Immigrants as a class (even poor immigrants) are not obvious candidates for Fiss’s special protection. Immigrants, unlike African-Americans, can remove themselves from the disadvantaged class; naturalization after five years of lawful residence is fairly straightforward. Furthermore, American immigration policies remain rather generous. As Fiss notes, the United States admits nearly one million legal immigrants a year, and in recent years about the same number of immigrants have naturalized; US immigration and naturalization laws have been shorn of their explicit racial bars; the children of immigrants born in the United States are automatically citizens. These are not the kinds of policies usually adopted toward a pariah class. The new welfare law is ugly, targeting those with little political power to object. But these objections apply much more readily to the poor as a class-citizens and immigrants alike-than to immigrants.

Additional problems arise with Fiss’s description of the scope of his principle. He would not apply his analysis to regulations of immigration-admission and deportation policies-or to the denial of political rights to immigrants. For the former, it is hard to see how the imposition of social disabilities is more “pariah-creating” than laws that threaten removal. History provides terrible examples of expulsion as a key element in programs of subordination and exploitation.

Fiss would permit the withholding of political rights to immigrants because nations, as voluntary organizations, “require rules of membership” and members are vested with the power to write those rules. He asserts that the imposition of social disabilities, however, is destructive of “the conception of community embodied in the Constitution.”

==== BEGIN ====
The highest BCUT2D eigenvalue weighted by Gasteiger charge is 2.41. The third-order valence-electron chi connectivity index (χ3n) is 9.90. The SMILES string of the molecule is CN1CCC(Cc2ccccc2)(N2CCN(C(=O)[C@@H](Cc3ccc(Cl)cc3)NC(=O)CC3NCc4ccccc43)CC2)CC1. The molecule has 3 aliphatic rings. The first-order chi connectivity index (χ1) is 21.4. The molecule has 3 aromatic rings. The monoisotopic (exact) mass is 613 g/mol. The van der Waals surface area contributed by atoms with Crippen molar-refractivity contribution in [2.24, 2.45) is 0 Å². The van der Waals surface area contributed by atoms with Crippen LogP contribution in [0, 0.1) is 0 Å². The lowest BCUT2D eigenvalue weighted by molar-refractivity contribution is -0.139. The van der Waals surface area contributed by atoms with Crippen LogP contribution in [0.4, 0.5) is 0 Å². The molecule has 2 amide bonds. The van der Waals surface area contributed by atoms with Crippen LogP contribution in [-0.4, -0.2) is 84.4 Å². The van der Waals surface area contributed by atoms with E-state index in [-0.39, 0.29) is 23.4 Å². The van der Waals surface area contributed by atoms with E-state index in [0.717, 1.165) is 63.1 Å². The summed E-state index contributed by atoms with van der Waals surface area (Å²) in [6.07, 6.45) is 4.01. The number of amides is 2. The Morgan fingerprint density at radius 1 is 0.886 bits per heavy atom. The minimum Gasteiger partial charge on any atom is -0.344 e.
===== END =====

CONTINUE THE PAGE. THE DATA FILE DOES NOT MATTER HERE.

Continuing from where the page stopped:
But this distinction seems to assume what it needs to demonstrate. Why are immigrants part of the constitutional community? Why are full members not entitled to provide for the welfare of other full members before looking to the needs of non-members-particularly if the acquisition of full membership is made relatively easy? The answer cannot be that the disfavoring of non-members makes them pariahs. Fiss must say why they are entitled to equal treatment in the first place.

The answer, I believe, lies in the antidiscrimination principle that Fiss casts aside. In his hands, that principle does little work, requiring only that the government provide some rational reason for its discrimination-a standard that, as Fiss states, is easily met. But as he notes later on, violations of the antidiscrimination principle may trigger heightened protection when the classification is one that is viewed as pernicious, likely to be the product of ill-will or thoughtlessness, or arbitrary.